A step 460 evaluates the scheduled active duration of each of the remaining entries on the candidate handoff cell list by referencing the cell activation schedule which lists cells that are active for the interval covered by the cell activation schedule. If an entry in the candidate handoff cell list is scheduled to go inactive within a handoff threshold value, a step 465 removes the entry from the candidate handoff cell list.
A step 470 evaluates remaining entries in the candidate handoff cell list according to control criteria for individual subscriber units. The candidate handoff cell list is evaluated for entries that, in the preferred embodiment of a polar orbit satellite constellation, will be projected by adjacent satellites traveling in the opposite direction of the satellite projecting active current cell 300. These oppositely orbiting adjacent satellites create a counter-rotating seam between these planes of satellites. Handing communications off between cells projected by opposingly orbiting satellites may create a very short-lived handoff of communications because of the rotation of the Earth inside of this constellation. If an individual subscriber unit handed-off to a counter-rotating cell in the direction opposite to the rotation of the Earth, the individual subscriber unit would shortly have to handoff back across this seam. If such oppositely-traveling entries are in the candidate handoff cell list, those entries are further evaluated to determine if such an entry opposes the rotation of the Earth in relation to active current cell 300. Opposing entries are very inefficient handoff candidates and may either be stricken from the candidate handoff cell list or given a very low priority.
A step 480 prioritizes the remaining entries in the candidate handoff cell list. This prioritization is based upon signal qualities either calculated earlier in step 420 or assigned to mandatory cells in step 430. Step 480 may also prioritize the remaining entries using stored location data corresponding to a specific ISU 26. In this alternate embodiment, an SCS would retrieve stored location data corresponding to a specific ISU and transpose the ISU location data onto active current cell 300. Prioritization would then continue with ordering of the remaining entries relating more specifically to the location of an ISU. This ISU-specific candidate handoff cell list would then be identified with an ISU-specific identifier when broadcast in the broadcast channel. ISUs located within that broadcast channel that did not have that identifier, would disregard that particular candidate handoff cell list and listen for a generic candidate handoff cell list or for a candidate handoff cell list specific to them.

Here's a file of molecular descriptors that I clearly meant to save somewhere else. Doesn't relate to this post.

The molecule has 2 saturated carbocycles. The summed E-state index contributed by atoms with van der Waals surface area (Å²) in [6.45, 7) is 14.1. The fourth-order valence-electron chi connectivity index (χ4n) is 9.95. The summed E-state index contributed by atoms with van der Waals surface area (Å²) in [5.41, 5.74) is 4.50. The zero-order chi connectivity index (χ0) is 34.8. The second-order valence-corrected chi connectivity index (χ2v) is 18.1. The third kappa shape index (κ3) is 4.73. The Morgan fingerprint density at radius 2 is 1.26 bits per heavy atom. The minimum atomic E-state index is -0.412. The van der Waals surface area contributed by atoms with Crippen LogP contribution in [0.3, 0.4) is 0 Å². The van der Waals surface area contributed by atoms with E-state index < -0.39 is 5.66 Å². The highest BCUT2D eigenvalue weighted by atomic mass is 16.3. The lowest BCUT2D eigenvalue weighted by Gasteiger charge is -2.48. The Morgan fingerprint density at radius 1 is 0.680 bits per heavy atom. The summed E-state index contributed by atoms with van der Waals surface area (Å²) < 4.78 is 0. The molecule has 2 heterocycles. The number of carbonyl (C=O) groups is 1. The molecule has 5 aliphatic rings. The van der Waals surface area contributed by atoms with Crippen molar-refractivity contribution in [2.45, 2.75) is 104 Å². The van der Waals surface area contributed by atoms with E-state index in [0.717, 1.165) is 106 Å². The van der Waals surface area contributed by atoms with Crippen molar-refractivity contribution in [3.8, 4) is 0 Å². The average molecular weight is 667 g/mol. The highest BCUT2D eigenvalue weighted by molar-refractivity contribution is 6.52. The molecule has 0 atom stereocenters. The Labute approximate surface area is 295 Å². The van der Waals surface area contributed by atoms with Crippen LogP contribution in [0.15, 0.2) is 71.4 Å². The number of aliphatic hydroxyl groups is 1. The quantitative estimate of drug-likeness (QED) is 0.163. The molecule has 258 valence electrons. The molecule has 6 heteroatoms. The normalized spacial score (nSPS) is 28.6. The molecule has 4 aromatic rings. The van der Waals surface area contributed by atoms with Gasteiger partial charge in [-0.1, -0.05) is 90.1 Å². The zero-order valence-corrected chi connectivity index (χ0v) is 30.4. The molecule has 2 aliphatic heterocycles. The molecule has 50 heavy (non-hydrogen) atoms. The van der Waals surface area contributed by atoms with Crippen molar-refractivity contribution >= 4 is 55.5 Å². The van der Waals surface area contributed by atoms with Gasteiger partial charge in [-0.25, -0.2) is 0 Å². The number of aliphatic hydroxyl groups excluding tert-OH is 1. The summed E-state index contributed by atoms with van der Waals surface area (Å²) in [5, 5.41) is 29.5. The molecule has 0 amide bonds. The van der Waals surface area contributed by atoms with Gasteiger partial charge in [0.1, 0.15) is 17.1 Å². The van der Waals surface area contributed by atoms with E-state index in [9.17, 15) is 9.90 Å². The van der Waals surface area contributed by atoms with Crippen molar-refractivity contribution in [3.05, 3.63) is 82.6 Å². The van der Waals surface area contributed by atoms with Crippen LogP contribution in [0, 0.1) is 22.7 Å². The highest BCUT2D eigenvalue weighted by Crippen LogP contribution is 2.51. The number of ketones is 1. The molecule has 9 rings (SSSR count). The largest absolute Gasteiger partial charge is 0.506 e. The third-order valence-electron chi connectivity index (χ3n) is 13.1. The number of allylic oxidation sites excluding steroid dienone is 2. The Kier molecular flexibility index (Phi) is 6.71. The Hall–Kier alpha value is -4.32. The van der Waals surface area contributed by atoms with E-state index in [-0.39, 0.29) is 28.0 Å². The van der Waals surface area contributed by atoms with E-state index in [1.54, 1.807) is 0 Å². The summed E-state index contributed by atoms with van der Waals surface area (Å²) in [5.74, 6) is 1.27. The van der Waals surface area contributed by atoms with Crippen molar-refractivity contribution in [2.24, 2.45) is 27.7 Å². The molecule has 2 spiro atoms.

Prioritizing entries in the candidate handoff cell list that are broadcast to ISUs 26 residing in active current cell 300 allows handoffs to be performed more efficiently since analysis that would be distributed to ISUs 26 in a less sophisticated system, have been previously performed before an ISU 26 receives a candidate handoff cell list.
In summary, the present invention provides a method for performing pre-computation of handoff candidates for a cellular communication system. Pre-computation localizes what would be repetitive distributed real-time computations delaying handoff decisions in subscriber units. Pre-computing candidate handoff cell list and providing that list to an ISU prevents exhaustive searching of all possible broadcast channels in identifying adjacent candidate cells.
The present invention has been described above with reference to a preferred embodiment. However, those skilled in the art will recognize that changes and modifications may be made in this preferred embodiment without departing from the scope of the present invention.